Inferno (1980)
By: Julian on August 10, 2009  | 
20th Century Fox (Italy), Region 2. PAL. 1.85:1 (16:9 enhanced) English Dolby Digital 2.1, Italian Dolby Digital 2.1, English and Italian subtitles. 102 minutes
The Movie
Cover Art
Director: Dario Argento
Starring: Leigh McCloskey, Irene Miracle, Eleonora Giorgi, Gabrielle Lavia, Daria Nicolodi
Screenplay: Dario Argento
Country: Italy
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Dario Argento is without a doubt one of the greatest living horror directors, but most of you reading this review wouldn't need any reminding of that. Although, some of his most cataclysmic missteps have been with his non-giallo films, like the absolutely appalling Phenomena and some of his screenplays, including Demons and The Sect. Even the much-loved classic Suspiria has some glaring faults, despite being considered Argento working at his very peak.

So it was with some trepidation that I picked up a copy of Inferno, Argento's follow-up to Suspiria and the second in the "Three Mothers" trilogy (the third film, Mother of Tears, was released twenty-seven years after this one). And "pleasantly surprised" would be an understatement; it's less atmospheric than Suspiria but far speedier and more engaging, in some ways the better film. Again, Argento doesn't seem altogether comfortable working with the supernatural themes, but it's one of the most solid entries in his present oeuvre.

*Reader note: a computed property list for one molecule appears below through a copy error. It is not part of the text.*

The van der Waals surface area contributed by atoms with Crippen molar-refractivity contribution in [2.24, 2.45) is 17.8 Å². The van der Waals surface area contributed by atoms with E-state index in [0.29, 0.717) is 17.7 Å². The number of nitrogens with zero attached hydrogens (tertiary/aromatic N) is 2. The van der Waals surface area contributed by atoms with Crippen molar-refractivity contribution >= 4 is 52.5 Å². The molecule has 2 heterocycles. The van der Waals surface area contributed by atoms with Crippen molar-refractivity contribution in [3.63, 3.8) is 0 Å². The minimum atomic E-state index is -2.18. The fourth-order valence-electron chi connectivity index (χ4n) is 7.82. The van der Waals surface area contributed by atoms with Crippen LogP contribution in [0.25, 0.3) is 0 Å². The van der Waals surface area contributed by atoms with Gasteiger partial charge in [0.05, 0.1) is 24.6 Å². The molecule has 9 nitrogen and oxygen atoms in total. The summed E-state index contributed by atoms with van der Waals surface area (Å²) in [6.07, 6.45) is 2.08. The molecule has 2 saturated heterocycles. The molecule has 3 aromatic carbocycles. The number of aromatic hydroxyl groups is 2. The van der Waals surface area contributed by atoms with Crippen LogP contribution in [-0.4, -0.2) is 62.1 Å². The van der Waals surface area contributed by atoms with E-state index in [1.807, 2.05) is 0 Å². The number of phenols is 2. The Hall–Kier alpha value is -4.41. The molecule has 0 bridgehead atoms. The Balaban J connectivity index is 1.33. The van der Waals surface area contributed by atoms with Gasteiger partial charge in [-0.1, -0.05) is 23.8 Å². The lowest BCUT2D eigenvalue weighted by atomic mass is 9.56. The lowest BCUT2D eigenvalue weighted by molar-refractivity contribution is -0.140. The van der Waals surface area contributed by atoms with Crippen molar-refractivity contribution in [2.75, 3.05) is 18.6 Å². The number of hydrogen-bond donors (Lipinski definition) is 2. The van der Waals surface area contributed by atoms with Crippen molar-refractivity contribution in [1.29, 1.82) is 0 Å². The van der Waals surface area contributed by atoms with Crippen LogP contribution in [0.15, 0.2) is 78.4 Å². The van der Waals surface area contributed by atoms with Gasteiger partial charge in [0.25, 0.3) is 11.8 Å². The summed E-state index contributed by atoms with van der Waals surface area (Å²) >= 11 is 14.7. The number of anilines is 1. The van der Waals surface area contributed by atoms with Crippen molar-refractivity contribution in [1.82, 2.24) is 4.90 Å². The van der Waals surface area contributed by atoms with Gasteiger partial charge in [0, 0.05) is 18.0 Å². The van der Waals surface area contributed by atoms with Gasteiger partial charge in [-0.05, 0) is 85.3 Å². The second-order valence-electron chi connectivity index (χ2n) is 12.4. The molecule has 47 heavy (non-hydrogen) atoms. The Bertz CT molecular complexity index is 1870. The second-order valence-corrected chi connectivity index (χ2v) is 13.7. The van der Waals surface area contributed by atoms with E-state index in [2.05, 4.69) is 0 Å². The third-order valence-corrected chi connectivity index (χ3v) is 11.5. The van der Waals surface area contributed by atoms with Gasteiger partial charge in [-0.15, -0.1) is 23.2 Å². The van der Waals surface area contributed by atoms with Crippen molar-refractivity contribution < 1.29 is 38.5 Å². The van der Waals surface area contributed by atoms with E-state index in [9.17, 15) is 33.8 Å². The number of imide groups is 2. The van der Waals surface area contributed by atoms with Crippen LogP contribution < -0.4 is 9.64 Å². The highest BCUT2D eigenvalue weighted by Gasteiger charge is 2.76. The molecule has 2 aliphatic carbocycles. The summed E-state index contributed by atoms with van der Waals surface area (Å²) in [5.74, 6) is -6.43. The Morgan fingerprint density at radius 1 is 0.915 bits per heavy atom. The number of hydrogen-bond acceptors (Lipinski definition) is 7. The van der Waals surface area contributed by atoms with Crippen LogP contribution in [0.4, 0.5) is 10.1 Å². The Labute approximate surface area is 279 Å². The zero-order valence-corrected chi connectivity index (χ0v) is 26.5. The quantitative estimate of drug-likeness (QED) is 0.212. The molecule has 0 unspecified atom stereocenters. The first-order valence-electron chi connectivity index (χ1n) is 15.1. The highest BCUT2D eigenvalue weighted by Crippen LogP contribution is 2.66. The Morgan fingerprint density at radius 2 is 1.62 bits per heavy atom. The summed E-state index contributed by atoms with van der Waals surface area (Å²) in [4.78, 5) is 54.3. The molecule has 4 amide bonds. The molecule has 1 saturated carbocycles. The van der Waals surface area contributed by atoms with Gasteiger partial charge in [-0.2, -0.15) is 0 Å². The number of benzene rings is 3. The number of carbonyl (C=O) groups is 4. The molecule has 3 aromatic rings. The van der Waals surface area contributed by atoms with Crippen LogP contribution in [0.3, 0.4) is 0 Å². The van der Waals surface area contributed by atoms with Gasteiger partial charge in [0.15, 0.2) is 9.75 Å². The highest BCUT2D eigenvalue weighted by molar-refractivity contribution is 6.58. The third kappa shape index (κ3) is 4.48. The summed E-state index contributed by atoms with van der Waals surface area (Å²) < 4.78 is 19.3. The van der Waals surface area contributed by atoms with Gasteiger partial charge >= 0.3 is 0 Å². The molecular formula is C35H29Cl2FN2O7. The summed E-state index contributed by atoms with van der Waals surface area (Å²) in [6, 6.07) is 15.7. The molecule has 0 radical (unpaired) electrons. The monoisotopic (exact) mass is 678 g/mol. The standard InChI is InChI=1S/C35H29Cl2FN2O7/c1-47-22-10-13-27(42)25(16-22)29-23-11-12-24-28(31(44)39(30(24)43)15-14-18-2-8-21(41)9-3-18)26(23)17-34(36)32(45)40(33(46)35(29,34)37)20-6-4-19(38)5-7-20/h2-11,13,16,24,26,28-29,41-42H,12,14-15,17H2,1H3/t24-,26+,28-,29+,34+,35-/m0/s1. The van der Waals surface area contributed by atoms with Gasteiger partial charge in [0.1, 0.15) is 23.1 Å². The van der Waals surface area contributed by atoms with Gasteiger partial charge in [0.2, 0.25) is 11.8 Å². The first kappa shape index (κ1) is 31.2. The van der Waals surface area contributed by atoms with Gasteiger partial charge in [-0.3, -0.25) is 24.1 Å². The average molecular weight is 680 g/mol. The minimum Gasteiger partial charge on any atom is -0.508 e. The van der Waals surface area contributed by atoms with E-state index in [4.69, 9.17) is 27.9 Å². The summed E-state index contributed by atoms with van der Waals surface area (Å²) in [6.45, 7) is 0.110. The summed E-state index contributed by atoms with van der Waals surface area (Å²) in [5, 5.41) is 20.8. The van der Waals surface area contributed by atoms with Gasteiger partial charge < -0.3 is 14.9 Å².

The premise of Suspiria and Inferno (and, later, Mother of Tears) is loosely based around Thomas de Quincey's 1845 essay collection Suspiria de Profundis, which describes three of "Our Ladies of Sorrow" – Mater Suspiriorum, Mater Tenebrarum and Mater Lachrymarum. Argento's Ladies of Sorrow are ancient witches that were sent to Freiburg, New York City and Rome to do their evil bidding. An Italian architect, Varelli, documented the witches' malevolence in his memoirs, a collection of books titled The Three Mothers. Varelli was commissioned by the witches to build their abodes in the three cities but he discovered their true intentions all too late.

Rose Elliot (Irene Miracle) is a poet based in New York. She discovers one of the volumes and becomes convinced that her apartment block is actually the building Varelli designed, and is Mater Tenebrarum's home. She explores the basement and discovers a portrait of Mater Tenebrarum, and a corpse in advanced stages of decomposition. Rose decides to enlist the help of her brother Mark (Leigh McCloskey), a music student in Rome. Mark reads the letter during a lecture but leaves it behind; a friend of his (Eleonora Giorgi) picks it up and does some research, uncovering a copy of The Three Mothers in the library. Without warning, she is attacked by a monstrously deformed man and returns home panicked. Before she can inform Mark of the attack on her, she and a neighbour are brutally murdered.

Mark flies from Rome to investigate but, while in transit, Rose is also killed. He asks around at the apartment block but to no avail and Countess Elise (Argento's muse, co-writer and girlfriend Daria Nicolodi), a contact of Rose's, reveals that she has been missing for a couple of days. Mark speaks to a few more of the apartment's residents, including Professor Arnold and his nurse, but this yields nothing and he is left to investigate on his own as Mater Tenebrarum begins to kill off any potential leads.

Visually, Argento is pretty restrained here. The camerawork is hardly as dazzling as what it was in Suspiria although there are some sequences that prove Argento to be the greatest stylist in Italian horror since Bava – the first murder sequence is just superb. Romano Albani did the camerawork, and he later worked with Argento on Phenomena. Then he worked on Troll. Seamless transition.